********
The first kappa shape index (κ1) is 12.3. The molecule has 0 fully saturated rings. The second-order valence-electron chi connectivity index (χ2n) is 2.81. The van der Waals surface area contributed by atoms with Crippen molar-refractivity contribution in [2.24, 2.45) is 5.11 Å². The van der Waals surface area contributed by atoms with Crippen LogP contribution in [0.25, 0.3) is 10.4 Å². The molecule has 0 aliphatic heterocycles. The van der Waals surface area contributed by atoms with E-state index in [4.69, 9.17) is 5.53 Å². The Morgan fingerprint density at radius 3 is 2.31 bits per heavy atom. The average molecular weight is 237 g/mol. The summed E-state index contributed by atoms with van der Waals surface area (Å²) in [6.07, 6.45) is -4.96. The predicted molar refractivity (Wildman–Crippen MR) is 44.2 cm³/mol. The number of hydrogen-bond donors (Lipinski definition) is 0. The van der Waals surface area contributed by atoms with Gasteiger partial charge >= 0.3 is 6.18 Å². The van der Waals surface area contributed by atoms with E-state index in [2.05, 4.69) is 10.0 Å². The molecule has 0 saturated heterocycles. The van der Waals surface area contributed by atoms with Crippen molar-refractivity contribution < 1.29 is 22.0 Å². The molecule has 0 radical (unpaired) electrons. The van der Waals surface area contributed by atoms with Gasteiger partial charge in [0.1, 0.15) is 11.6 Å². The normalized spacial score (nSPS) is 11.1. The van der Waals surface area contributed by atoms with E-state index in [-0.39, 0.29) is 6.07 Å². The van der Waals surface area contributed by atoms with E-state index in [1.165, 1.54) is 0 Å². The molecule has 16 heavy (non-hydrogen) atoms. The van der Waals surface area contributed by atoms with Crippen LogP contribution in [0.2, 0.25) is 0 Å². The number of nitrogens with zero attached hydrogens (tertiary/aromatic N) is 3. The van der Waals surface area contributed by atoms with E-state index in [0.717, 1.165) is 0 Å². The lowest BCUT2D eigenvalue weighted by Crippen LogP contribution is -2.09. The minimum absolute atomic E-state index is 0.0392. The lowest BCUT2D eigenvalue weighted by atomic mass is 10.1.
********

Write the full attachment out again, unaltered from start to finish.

The first kappa shape index (κ1) is 12.3. The molecule has 0 fully saturated rings. The second-order valence-electron chi connectivity index (χ2n) is 2.81. The van der Waals surface area contributed by atoms with Crippen molar-refractivity contribution in [2.24, 2.45) is 5.11 Å². The van der Waals surface area contributed by atoms with Crippen LogP contribution in [0.25, 0.3) is 10.4 Å². The molecule has 0 aliphatic heterocycles. The van der Waals surface area contributed by atoms with E-state index in [4.69, 9.17) is 5.53 Å². The Morgan fingerprint density at radius 3 is 2.31 bits per heavy atom. The average molecular weight is 237 g/mol. The summed E-state index contributed by atoms with van der Waals surface area (Å²) in [6.07, 6.45) is -4.96. The predicted molar refractivity (Wildman–Crippen MR) is 44.2 cm³/mol. The number of hydrogen-bond donors (Lipinski definition) is 0. The van der Waals surface area contributed by atoms with Gasteiger partial charge >= 0.3 is 6.18 Å². The van der Waals surface area contributed by atoms with E-state index in [2.05, 4.69) is 10.0 Å². The molecule has 0 saturated heterocycles. The van der Waals surface area contributed by atoms with Crippen molar-refractivity contribution < 1.29 is 22.0 Å². The molecule has 0 radical (unpaired) electrons. The van der Waals surface area contributed by atoms with Gasteiger partial charge in [0.1, 0.15) is 11.6 Å². The normalized spacial score (nSPS) is 11.1. The van der Waals surface area contributed by atoms with E-state index in [-0.39, 0.29) is 6.07 Å². The van der Waals surface area contributed by atoms with E-state index in [1.165, 1.54) is 0 Å². The molecule has 16 heavy (non-hydrogen) atoms. The van der Waals surface area contributed by atoms with Crippen LogP contribution in [0.2, 0.25) is 0 Å². The number of nitrogens with zero attached hydrogens (tertiary/aromatic N) is 3. The van der Waals surface area contributed by atoms with E-state index in [0.717, 1.165) is 0 Å². The lowest BCUT2D eigenvalue weighted by Crippen LogP contribution is -2.09. The minimum absolute atomic E-state index is 0.0392. The lowest BCUT2D eigenvalue weighted by atomic mass is 10.1.